Craigentinny Castle is a much-altered building, but appears to date back to the 16th century, although who built it is not clear.
James Nisbet was the eldest son of Henry Nisbet, a former Provost of Edinburgh. Later Craigentinny passed to one of James’ grandsons, Sir Patrick Nisbet, who in 1672 exchanged it with his cousin, Alexander Nisbet, for the estate of Dean. The castle remained in the Nisbet family for the following 90 years.
The oldest part of the castle is a square tower now forming the south-west corner of the property, rising to a height of three storeys and a garret. The main entrance is at the bottom of this tower, and opens out onto a wide stair which gives access to the first floor.
Whether the tower was a free-standing keep or built on an L-plan is unclear, but it now projects from a larger wing running approximately west-south-west by east-north-east, which was possibly added in the 17th century. In the re-entrant angle to the east is a corbelled-out round tower at second floor level, and rising above the level of the roof.
The main east wing has three small windows at ground level, and another doorway. On this south elevation is a large chimney, slightly protruding from the wall from first floor height upwards. This may have been for a kitchen on the ground floor of the main block.
In 1762 the castle was sold by John Scott-Nisbet, the last Nisbet of Craigentinny, to WIlliam Miller, a seed merchant from Edinburgh. Miller’s father, also William Miller, had previously bought the lands of Philliside (also known as Phillyside or now Fillyside) to the north of the Craigentinny estate, and left money for his son to buy Craigentinny Castle. The younger William Miller remodelled the interior and added a new entrance to the north side at first floor level.
Interestingly the stair case to this new entrance doesn’t appear on what looks like an early 20th century newspaper photograph of the castle, although the carved door surround can just be seen, suggesting perhaps that this entrance fell out of use.
Craigentinny is shown as a substantial building on Knox’s 1816 map of Edinburgh.
By the early 19th century Craigentinny had passed to Miller’s grandson, the eccentric William Henry Miller, who was known for being a book collector and also a Member of Parliament for Newcastle-under-Lyme. Following his death, unmarried, at Craigentinny in 1848, the castle passed to a relative, Samuel Christie-Miller.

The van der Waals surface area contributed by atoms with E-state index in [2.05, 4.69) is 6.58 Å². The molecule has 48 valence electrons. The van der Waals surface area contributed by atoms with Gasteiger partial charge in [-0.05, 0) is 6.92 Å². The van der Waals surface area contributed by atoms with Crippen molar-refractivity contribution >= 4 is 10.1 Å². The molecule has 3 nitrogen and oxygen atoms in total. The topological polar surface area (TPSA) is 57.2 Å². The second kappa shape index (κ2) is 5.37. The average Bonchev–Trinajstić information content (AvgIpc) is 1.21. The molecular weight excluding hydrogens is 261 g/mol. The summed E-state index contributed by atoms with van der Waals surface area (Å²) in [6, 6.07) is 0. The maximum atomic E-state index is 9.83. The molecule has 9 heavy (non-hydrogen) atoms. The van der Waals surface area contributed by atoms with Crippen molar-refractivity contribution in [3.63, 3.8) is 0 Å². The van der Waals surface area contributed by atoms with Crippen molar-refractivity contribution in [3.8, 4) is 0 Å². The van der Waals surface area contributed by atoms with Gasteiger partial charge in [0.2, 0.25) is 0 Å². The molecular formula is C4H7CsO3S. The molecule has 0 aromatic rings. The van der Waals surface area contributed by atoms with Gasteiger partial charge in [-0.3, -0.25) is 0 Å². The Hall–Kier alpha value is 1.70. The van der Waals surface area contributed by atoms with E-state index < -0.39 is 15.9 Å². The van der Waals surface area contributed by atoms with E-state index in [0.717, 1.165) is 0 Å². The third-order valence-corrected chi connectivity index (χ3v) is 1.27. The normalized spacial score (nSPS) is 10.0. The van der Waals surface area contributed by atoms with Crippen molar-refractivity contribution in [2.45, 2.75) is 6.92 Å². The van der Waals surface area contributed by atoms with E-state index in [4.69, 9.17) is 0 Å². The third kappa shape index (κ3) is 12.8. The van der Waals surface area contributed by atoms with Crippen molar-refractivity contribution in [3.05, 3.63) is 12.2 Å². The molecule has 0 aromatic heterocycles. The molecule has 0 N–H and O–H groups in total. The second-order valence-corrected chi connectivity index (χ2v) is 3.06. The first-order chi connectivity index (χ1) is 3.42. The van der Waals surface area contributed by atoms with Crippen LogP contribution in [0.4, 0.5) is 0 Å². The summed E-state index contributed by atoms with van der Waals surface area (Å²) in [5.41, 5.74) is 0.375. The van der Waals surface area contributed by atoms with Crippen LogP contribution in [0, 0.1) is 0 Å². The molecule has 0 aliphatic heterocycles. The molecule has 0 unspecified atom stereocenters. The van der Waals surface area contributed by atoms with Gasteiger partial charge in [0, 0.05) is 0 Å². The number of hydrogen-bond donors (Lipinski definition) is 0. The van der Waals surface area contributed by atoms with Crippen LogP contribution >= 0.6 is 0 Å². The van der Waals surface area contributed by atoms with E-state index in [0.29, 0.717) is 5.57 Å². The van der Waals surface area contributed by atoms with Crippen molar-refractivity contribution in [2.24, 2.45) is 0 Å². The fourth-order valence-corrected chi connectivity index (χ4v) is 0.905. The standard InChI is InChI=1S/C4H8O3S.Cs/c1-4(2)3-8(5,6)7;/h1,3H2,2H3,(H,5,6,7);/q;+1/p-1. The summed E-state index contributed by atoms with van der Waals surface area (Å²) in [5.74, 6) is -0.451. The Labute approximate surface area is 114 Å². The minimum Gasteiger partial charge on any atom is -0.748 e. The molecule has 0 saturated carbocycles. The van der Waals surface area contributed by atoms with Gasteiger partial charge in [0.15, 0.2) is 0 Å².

In 1852 David Rhind was commissioned, presumably by Samuel Christie-Miller, to make Scots Baronial additions to Craigentinny House, the stables and the coach house. To the west of the square tower the main block continues for a short distance, and is topped off with a pair of corbelled turrets with conical roofs flanking a wide chimney, all of which must be the work of Rhind.
Craigentinny is marked on the Ordnance Survey map of 1853 with extensive gardens to the north and west, and a long projecting wing to the east which was added by Rhind.
The castle was later bought by the City Corporation, and was turned into a community centre in 1937. During the 1930s housing was built on Craigentinny’s land, with council housing forming the area of Restalrig around the castle, and private housing to the east forming the area of Craigentinny.
In 1942 the east end of Craigentinny House was hit by two German bombs, which inevitably caused substantial damage. They destroyed Rhind’s east wing, and a tall round tower which stood at the north-east corner of the existing block, plus a small round tower which was only one storey in height.
It’s worth mentioning at this point a strange round tower at ground level, and a single storey in height, in the smaller re-entrant angle to the west of the main door. It has a corbelled-out square top to it, with crow-stepped gables and pitched roof. It looks very out of place in its current position, and originally I thought it looked like the caphouse of a round stair tower which may have been relocated following the bomb damage.
However a similarly-shaped roof can be seen in the same position in a print from Cassell’s Old and New Edinburgh from 1881, so it would appear to be a Rhind addition.
I have seen one reference suggesting that it was a west wing built by Rhind that was destroyed during the Second World War, and that the low walls to the west of the house are the remains of the foundations of this wing. However from the image in Old and New Edinburgh it would appear that these are just raised flower beds, and that it was just a mistake confusing east and west.
The City Corporation continued to own the castle after the War, and was also used by their successors Lothian Regional Council, who in 1978 built a simple, soulless, modern extension onto the east gable, spoiling the overall look of the castle considerably.
Today the castle is used by the City of Edinburgh Council as Craigentinny Community Education Centre serving the communities of Lochend, Restalrig and Craigentinny. The rooms in the castle now contain a youth club, office, art room, training studio, games room, disco and lounge.